Magazine article Clinical Psychiatry News

Irritability, Bipolar Disorder Differ on Imaging

Magazine article Clinical Psychiatry News

Irritability, Bipolar Disorder Differ on Imaging

Article excerpt

EXPERT ANALYSIS FROM THE ANNUAL CONGRESS OF THE EUROPEAN COLLEGE OF NEUROPSYCHOPHARMACOLOGY

PARIS -- Severely irritable children and children with bipolar disorder show distinct differences--and some similarities, according to longitudinal data, family studies, and recent imaging findings.

The notion that bipolar disorder in children is characterized not by manic and depressive episodes but by very severe, chronic irritability and attention-deficit/ hyperactivity disorder (ADHD) has become popular in the United States in recent years but doesn't hold up to scientific scrutiny, Dr. Ellen Leibenluft said at the meeting.

ADHD is common, and irritability is common within ADHD. As this new way of diagnosing pediatric bipolar disorder gained currency, U.S. diagnoses increased 40%-400% in the past decade, depending on which study you looked at, said Dr. Leibenluft, chief of the section on bipolar spectrum disorders in the emotion and development branch, mood and anxiety program of the National Institutes of Mental Health.

In order to investigate these issues, she and other researchers defined a syndrome called severe mood dysregulation. These are children with chronic irritability (not episodic, as in classically defined bipolar disorder), with baseline anger or sadness and increased reactivity to negative emotional stimuli at least three times per week and in two or more settings (such as the home and school) They have ADHD symptoms that overlap with "B" mania criteria. Clinically, they are the most severely impaired, irritable children with ADHD or oppositional-defiant disorder.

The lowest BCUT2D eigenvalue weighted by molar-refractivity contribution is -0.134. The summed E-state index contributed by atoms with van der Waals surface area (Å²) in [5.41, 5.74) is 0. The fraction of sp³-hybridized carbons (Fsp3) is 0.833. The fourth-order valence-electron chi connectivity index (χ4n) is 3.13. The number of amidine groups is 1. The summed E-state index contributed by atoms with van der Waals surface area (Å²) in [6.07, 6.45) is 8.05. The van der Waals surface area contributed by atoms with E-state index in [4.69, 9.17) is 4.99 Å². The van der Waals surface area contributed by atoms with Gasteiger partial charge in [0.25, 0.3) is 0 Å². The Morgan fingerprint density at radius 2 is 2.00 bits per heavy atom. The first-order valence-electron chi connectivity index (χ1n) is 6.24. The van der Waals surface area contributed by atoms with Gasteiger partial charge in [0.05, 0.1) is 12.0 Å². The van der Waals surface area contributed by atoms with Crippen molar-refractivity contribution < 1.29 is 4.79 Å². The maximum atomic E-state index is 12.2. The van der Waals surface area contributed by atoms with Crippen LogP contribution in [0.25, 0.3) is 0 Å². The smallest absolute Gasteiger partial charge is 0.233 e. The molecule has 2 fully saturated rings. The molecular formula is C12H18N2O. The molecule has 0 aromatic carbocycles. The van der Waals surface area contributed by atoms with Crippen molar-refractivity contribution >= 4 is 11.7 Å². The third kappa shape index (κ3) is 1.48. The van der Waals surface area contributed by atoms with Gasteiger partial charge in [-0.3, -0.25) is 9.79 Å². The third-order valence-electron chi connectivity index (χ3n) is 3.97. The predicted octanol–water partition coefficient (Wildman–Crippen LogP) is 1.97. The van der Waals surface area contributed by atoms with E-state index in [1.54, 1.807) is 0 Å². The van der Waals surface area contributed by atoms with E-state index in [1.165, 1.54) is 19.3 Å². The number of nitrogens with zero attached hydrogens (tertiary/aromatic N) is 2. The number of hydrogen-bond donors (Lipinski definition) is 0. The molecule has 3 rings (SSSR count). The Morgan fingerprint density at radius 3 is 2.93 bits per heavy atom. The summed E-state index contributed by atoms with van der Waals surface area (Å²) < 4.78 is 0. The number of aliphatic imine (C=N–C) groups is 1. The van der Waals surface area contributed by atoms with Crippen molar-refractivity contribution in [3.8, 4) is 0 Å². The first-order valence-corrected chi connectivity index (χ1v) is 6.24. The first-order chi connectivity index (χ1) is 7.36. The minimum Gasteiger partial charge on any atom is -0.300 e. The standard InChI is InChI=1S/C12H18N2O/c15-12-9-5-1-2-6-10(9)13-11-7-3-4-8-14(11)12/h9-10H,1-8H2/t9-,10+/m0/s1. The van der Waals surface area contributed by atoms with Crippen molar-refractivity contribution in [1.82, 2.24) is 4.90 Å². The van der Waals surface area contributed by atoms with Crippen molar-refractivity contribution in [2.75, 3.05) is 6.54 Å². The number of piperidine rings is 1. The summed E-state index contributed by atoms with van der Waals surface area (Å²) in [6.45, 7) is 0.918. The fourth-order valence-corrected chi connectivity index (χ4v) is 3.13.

The distinction between bipolar disorder and severe mood dysregulation has important implications for treatment. If an assumption is made that they are the same disorder, a physician might treat with medications for bipolar disorder such as antipsychotics or anticonvulsants.

However Dr. Leibenluft presented data suggesting that it may make more sense to think of children with severe mood dysregulation as having ADHD, anxiety, and depression, in which case a consideration might be made to treat with stimulants and serotonin reuptake inhibitors (SRIs), which would be contraindicated in bipolar disorder.

A trial of the latter approach is underway.

"We don't know yet if these chronically irritable children respond well to stimulants and SRIs,but at least you wouldn't shy away from that the way you would if you thought these children had bipolar disorder," she said.

If severe mood dysregulation is a form of bipolar disorder, these children could be expected to develop mania as they grow up, but that's not what happens, Dr. Leibenluft said. One longitudinal analysis compared 54 children with severe mood dysregulation and 1,366 without the syndrome who were assessed at ages 8-10 years and again at age 18. The children with severe mood dysregulation had more than a sevenfold higher risk for developing major depressive disorder but were not at significantly higher risk for mania or bipolar disorder (Biol. Psychiatry 2006;60:991-7).

A separate, community-based study assessed 776 children at age 14 years and followed them to age 33. Chronic irritability in adolescence did not predict mania but did predict a 33% higher risk for major depression, a 72% higher risk for generalized anxiety disorder, and an 81% higher risk for dysthymia (Am. J. Psychiatry 2009;166:1048-54). …

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